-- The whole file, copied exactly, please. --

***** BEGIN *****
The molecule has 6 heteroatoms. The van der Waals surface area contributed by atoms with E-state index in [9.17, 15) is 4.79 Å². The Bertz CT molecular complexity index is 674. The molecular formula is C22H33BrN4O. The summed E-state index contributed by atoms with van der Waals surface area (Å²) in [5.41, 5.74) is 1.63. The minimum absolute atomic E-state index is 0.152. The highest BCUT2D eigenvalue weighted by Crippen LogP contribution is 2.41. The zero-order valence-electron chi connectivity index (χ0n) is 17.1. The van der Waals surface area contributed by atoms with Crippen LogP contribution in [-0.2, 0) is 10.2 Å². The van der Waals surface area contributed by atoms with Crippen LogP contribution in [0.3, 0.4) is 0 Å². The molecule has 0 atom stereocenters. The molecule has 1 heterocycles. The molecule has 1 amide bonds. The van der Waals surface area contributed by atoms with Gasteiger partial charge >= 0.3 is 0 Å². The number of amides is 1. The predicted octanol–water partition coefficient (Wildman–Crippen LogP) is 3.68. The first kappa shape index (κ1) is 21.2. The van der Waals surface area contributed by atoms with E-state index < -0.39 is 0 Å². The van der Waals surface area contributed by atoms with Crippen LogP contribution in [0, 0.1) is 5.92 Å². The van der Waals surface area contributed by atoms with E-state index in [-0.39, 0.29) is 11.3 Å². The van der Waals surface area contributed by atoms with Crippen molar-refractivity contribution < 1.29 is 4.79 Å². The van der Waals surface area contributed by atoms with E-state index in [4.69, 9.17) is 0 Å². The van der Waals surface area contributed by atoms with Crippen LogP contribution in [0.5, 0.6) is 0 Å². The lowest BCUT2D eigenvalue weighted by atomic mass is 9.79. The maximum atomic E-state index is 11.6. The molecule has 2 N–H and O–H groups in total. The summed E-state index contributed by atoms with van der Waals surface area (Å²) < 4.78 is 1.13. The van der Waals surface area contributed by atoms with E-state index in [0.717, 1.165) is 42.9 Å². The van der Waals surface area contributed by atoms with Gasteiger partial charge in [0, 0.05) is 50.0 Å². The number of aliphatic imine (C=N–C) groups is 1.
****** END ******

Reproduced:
The molecule has 6 heteroatoms. The van der Waals surface area contributed by atoms with E-state index in [9.17, 15) is 4.79 Å². The Bertz CT molecular complexity index is 674. The molecular formula is C22H33BrN4O. The summed E-state index contributed by atoms with van der Waals surface area (Å²) in [5.41, 5.74) is 1.63. The minimum absolute atomic E-state index is 0.152. The highest BCUT2D eigenvalue weighted by Crippen LogP contribution is 2.41. The zero-order valence-electron chi connectivity index (χ0n) is 17.1. The van der Waals surface area contributed by atoms with Crippen LogP contribution in [-0.2, 0) is 10.2 Å². The van der Waals surface area contributed by atoms with Crippen LogP contribution in [0.3, 0.4) is 0 Å². The molecule has 0 atom stereocenters. The molecule has 1 heterocycles. The molecule has 1 amide bonds. The van der Waals surface area contributed by atoms with Gasteiger partial charge >= 0.3 is 0 Å². The number of amides is 1. The predicted octanol–water partition coefficient (Wildman–Crippen LogP) is 3.68. The first kappa shape index (κ1) is 21.2. The van der Waals surface area contributed by atoms with E-state index < -0.39 is 0 Å². The van der Waals surface area contributed by atoms with Crippen LogP contribution in [0, 0.1) is 5.92 Å². The van der Waals surface area contributed by atoms with E-state index in [-0.39, 0.29) is 11.3 Å². The van der Waals surface area contributed by atoms with Crippen molar-refractivity contribution < 1.29 is 4.79 Å². The van der Waals surface area contributed by atoms with E-state index in [4.69, 9.17) is 0 Å². The van der Waals surface area contributed by atoms with Crippen LogP contribution in [0.5, 0.6) is 0 Å². The lowest BCUT2D eigenvalue weighted by atomic mass is 9.79. The maximum atomic E-state index is 11.6. The molecule has 2 N–H and O–H groups in total. The summed E-state index contributed by atoms with van der Waals surface area (Å²) < 4.78 is 1.13. The van der Waals surface area contributed by atoms with E-state index in [0.717, 1.165) is 42.9 Å². The van der Waals surface area contributed by atoms with Gasteiger partial charge in [0, 0.05) is 50.0 Å². The number of aliphatic imine (C=N–C) groups is 1.